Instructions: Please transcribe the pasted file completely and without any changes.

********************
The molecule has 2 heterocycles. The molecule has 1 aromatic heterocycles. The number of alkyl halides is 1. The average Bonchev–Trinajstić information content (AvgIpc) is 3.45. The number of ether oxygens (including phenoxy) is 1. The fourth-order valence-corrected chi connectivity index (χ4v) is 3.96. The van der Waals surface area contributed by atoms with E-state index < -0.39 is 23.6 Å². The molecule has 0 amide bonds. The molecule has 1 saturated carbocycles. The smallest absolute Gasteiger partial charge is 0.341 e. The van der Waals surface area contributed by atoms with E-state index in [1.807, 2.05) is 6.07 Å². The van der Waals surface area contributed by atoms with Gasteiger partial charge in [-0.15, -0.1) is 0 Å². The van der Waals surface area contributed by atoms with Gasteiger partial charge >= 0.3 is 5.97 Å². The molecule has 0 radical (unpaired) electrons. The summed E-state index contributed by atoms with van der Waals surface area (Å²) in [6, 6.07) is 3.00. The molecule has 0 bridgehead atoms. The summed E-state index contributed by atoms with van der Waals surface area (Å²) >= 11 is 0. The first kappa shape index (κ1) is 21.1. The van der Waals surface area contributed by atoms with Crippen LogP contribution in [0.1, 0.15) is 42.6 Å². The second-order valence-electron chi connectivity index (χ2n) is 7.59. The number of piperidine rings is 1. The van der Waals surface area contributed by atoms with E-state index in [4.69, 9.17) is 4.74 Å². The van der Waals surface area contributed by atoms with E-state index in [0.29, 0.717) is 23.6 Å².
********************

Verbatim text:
The molecule has 2 heterocycles. The molecule has 1 aromatic heterocycles. The number of alkyl halides is 1. The average Bonchev–Trinajstić information content (AvgIpc) is 3.45. The number of ether oxygens (including phenoxy) is 1. The fourth-order valence-corrected chi connectivity index (χ4v) is 3.96. The van der Waals surface area contributed by atoms with E-state index < -0.39 is 23.6 Å². The molecule has 0 amide bonds. The molecule has 1 saturated carbocycles. The smallest absolute Gasteiger partial charge is 0.341 e. The van der Waals surface area contributed by atoms with E-state index in [1.807, 2.05) is 6.07 Å². The van der Waals surface area contributed by atoms with Gasteiger partial charge in [-0.15, -0.1) is 0 Å². The van der Waals surface area contributed by atoms with Gasteiger partial charge >= 0.3 is 5.97 Å². The molecule has 0 radical (unpaired) electrons. The summed E-state index contributed by atoms with van der Waals surface area (Å²) in [6, 6.07) is 3.00. The molecule has 0 bridgehead atoms. The summed E-state index contributed by atoms with van der Waals surface area (Å²) >= 11 is 0. The first kappa shape index (κ1) is 21.1. The van der Waals surface area contributed by atoms with Crippen LogP contribution in [0.1, 0.15) is 42.6 Å². The second-order valence-electron chi connectivity index (χ2n) is 7.59. The number of piperidine rings is 1. The van der Waals surface area contributed by atoms with E-state index in [4.69, 9.17) is 4.74 Å². The van der Waals surface area contributed by atoms with E-state index in [0.29, 0.717) is 23.6 Å².